IPM In Fast Food Restaurants
We can be proud that our pest control industry has been rightly called a "guardian of public health" â€“ and we can be proud of that role as it applies to the fast food restaurant industry. The presence of flies, rodents and / or cockroaches in fast food restaurants can be an obvious and significant public health threat to employees and customers alike. Solving that particular infestation isnít necessarily easy, but if you take an IPM approach, you can almost always effectively achieve your goals.
IPM control measures such as sanitation, exclusion, record keeping and minimal insecticide applications make up a good fast food pest management program, but first you must aggressively seek all breeding sources by conducting a thorough, site-specific inspection inside and outside the building. Your inspection should reveal areas that are breeding sources, which must then be eliminated.
Every restaurant has critical control points that must be considered for an effective control strategy. Consideration of the flow of people, products and pests that move throughout the facility should be a priority when identifying potential pest control measures. Here are some important pointers to consider when you initiate an IPM treatment in a fast food facility:
- Be sure to explain the ramifications of a pest problem to your client's management. Discuss the potential disease transmission, their loss of reputation and the possibility of litigation. Assure them that even long-lasting infestations / problems can be solved.
- Look for missing grout in tiled floors. These areas can harbour organic material, which are a breeding source for small flies.
- Properly clean anti-fatigue mats. These can harbour food debris and need to be removed nightly and hung up so the area can be properly cleaned.
- Advise your clients that self-closing doors are a must for employee entrance and exit doors.
- Be sure your client's window screens are tightly fitted when ventilation is needed.
- Advise your client to replace damaged or missing thresholds or door sweeps.
- Tell your client that air doors, which can reduce entry points for flies, have to be operational and must push air hard enough to work properly.
- Remove organic matter that has built up on drains, which can become a breeding ground for small flies including fruit, drain, phorid and vinegar flies. A good IPM program must include the removal of that debris and the upkeep with a bioremediation product.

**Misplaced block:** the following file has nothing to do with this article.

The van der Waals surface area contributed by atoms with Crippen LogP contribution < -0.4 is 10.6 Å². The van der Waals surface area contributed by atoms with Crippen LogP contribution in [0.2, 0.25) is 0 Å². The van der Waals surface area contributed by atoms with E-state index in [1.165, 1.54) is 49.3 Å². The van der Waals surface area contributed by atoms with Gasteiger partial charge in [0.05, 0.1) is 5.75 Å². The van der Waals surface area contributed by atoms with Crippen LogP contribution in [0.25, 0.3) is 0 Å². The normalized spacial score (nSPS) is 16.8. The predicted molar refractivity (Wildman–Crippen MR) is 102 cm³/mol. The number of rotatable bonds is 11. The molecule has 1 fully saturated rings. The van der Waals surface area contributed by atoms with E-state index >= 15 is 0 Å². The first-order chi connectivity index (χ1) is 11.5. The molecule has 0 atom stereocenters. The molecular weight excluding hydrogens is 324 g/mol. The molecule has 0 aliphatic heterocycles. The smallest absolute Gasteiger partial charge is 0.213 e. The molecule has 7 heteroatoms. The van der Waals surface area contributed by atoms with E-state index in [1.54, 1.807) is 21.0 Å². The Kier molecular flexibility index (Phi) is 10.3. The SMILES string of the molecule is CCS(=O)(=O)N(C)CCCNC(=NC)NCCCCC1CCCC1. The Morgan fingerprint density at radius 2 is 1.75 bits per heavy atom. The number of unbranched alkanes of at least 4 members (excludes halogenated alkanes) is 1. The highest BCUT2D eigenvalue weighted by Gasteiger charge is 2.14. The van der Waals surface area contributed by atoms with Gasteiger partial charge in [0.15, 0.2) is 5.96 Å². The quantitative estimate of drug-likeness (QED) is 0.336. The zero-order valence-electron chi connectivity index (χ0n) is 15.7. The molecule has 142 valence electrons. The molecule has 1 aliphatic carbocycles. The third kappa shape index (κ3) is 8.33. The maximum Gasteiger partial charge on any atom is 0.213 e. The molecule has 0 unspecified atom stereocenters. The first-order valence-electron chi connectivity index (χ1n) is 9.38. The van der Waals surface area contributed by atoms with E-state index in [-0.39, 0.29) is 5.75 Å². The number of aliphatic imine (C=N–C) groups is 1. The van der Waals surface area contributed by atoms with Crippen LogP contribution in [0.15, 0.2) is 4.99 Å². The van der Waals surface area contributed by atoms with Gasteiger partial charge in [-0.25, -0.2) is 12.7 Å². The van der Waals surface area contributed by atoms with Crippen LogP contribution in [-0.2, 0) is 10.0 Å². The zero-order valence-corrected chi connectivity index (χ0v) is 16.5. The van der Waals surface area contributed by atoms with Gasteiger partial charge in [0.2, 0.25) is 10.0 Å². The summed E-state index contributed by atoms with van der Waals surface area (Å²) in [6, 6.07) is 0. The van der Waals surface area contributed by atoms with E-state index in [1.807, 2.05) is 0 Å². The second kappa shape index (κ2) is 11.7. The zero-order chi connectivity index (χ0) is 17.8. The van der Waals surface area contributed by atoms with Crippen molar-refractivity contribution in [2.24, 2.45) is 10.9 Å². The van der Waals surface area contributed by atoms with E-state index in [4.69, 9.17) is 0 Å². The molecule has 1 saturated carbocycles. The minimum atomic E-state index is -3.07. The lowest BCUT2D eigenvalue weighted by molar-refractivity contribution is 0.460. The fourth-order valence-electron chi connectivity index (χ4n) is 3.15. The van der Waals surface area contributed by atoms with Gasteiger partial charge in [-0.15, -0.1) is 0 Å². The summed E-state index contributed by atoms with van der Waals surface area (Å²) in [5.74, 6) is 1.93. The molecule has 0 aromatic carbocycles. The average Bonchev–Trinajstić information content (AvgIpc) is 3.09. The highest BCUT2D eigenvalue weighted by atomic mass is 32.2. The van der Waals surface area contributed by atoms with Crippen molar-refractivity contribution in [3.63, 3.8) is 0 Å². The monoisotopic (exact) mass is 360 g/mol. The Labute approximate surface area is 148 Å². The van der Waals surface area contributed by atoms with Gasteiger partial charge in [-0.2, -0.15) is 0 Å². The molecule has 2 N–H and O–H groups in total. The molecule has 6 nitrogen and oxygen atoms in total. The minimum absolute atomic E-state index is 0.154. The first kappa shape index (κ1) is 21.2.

- Bioremediation penetrates the surface of the drain and allows the bacteria to eat up the organic material as well as odours that build up in fast food drains. Other areas, such as baseboards, beverage lines, legs of equipment, and cracks in floor tiles can be foamed to prevent flies from breeding.
- Use insect light traps (ILTs), but in doing so you should know the pest's biology and behaviour. That will tell you where to place traps and what else to do. Make sure they are located at least 10 feet away from sensitive areas for electrocuting the pests. Glueboards should be located 5 feet away from the traps. Make sure they are hung in such a way that they are not visible from the outside. ILTs are also a monitoring tool to distinguish the species of flies and where they might be breeding. Flies have a 20- to 25-foot range of vision so this must be kept in mind when placing ILTs. And since flies often land right after entering an area to get their bearings, have an ILT waiting for them.
- Apply insecticide on the exterior around doors and on the interior near the doors. Flies tend to rest on an exterior surface prior to entering a new area. This application provides a perfect opportunity to stop flies from entering.
- Apply rodenticides on the exterior and especially around dumpsters. This can be very effective at controlling rats and mice before they get a chance to enter the facility. Be aware, though, that old bait can also become a food source to grain insects.
- Look for fly hot spots such as ledges, corners and areas with fly faecal material. The sunny side of the building tends to attract more numbers of flies than any other sides.
- Advise your client that exterior lighting, which may also attract many flying insects, should be located off the building and on light poles away from the building.
- Look for hot areas near stoves and steam pipes. These are areas where cockroaches seek shelter for warmth, food and water.
- Inspect and monitor ceiling voids or false ceilings for pest activity. These allow for easy movement around the kitchen and dining area.
- Do not use rodenticides indoors. They can be spilled or carried away to non-target sites and food contamination could occur.
- Know, too, that salmonella, a group of bacteria pathogenic to people, can be transmitted from contaminated surfaces by cockroaches, flies and rodents through their excrement.
- Finally, be sure to conduct an annual review. This involves sitting down with the restaurant personnel and evaluating the pest management program and making any changes as necessary. Also, a review must take place if there are any changes to the facility.
Article provided by Pest Control Charter